THE developers of a new mobile payments system are launching a £1 million crowdfunding campaign in a bid to get it to market.
Comcarde, founded by former decorator Jim Goodman, has developed an app to enable people to use their mobile phones to make instant payments via a direct bank-to-bank transfer.
The Bridge payment system, which has been under development for about four years since beginning life in Inverness, involves a code which means no personal or financial information is shared during transactions.
Having tested the system with customers at a central belt restaurant and obtained an e-money licence from the Financial Conduct Authority, the start-up company is now keen to move to the next stage to get the app on to the market.
It hopes to raise £1 million through a crowdfunding platform, Growthdeck, which specialises in seeking investors to provide a minimum £1000 investment for fledgling companies.
Mr Goodman, who lives in Beauly, said financial technology – or fintech – was a huge sector in London where millions of pounds were being invested. The sector was now taking off in Edinburgh.
“We have had to go all over the country to get the system to this stage,” Mr Goodman said. “I think it is amazing that a company like this with no infrastructure to speak of, has managed to get it to the point of launch.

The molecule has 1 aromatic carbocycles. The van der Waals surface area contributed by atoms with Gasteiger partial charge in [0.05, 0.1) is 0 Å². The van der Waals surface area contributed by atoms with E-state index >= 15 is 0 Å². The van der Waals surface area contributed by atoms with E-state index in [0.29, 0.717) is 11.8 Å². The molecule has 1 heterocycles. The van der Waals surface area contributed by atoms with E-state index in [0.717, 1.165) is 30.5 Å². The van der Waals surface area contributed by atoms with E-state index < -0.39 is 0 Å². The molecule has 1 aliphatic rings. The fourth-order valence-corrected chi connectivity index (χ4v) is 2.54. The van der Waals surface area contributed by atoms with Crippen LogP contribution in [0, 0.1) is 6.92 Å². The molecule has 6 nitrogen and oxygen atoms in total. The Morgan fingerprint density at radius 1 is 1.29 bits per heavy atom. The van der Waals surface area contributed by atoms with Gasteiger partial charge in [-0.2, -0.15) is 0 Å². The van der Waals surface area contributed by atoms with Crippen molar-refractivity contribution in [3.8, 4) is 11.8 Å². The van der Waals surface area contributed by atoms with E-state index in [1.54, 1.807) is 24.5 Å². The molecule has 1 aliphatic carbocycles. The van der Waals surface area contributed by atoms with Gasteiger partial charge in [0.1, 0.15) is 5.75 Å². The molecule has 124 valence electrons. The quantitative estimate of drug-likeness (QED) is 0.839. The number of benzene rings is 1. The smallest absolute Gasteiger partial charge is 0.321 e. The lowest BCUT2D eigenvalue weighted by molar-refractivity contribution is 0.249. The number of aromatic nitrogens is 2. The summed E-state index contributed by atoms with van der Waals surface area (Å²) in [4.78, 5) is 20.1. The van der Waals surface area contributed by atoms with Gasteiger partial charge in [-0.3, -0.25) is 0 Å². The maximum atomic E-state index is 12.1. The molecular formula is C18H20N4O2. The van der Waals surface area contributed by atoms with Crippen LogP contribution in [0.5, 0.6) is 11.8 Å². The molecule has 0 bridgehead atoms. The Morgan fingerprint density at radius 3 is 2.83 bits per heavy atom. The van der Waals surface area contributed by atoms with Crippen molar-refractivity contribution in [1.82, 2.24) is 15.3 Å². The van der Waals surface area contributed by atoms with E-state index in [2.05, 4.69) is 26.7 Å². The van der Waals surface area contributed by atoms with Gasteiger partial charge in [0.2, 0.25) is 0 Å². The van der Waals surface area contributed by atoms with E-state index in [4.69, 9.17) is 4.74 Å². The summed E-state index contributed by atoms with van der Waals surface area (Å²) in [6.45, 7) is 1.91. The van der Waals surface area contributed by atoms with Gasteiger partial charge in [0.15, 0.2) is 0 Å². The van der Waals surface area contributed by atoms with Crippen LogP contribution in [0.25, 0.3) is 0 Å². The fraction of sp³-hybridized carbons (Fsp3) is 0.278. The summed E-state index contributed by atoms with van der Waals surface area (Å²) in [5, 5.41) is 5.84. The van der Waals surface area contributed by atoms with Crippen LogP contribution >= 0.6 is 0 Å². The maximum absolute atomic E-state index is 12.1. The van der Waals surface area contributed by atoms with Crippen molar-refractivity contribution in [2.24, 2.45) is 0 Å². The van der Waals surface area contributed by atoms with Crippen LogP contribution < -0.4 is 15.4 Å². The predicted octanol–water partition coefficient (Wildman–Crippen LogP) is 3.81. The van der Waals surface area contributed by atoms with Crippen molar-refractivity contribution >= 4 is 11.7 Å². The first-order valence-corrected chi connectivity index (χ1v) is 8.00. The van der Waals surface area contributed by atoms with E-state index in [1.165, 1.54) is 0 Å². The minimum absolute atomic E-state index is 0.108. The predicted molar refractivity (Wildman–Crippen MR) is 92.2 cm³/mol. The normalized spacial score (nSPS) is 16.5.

“I think it shows that no matter where you live, from a small idea you can make it happen.”
Mr Goodman gave up his previous decorating job at the end of 2012 to concentrate full time on his vision to create a mobile payments system to challenge other global names such as PayPal.
His aim was to invent a straightforward and secure payments system which was the electronic version of a cheque or £10 note.
Neira Jones, the former director of payment security for Barclaycard, is now on the board.
Stagecoach founder Ann Gloag has previously served as a director as well as investing £1 million while other previous directors include Belladrum festival founder Joe Gibbs and Inverness publican Kit Fraser.
In the early stages, the company secured funding totalling £140,000 from Highlands and Islands Enterprise and a £360,000 research and development award from Scottish Enterprise’s Smart programme.
There has been further investment from private backers.
Mr Goodman said although the company had to go to the central belt for the development phase because the expertise did not exist in the Highlands, the long-term plan has always been to create support roles in the Highlands once it has been launched.
Mr Goodman said the system had been designed so that the database protected each individual’s identity with its own security locked to a customer’s device so stealing the database without the user’s phone was pointless.
He also said that during transactions, no financial or personal details were shared so stealing any messages would be a waste of time.
“From our point of view, it has always been about creating something which protects customers and which protects businesses,” Mr Goodman said.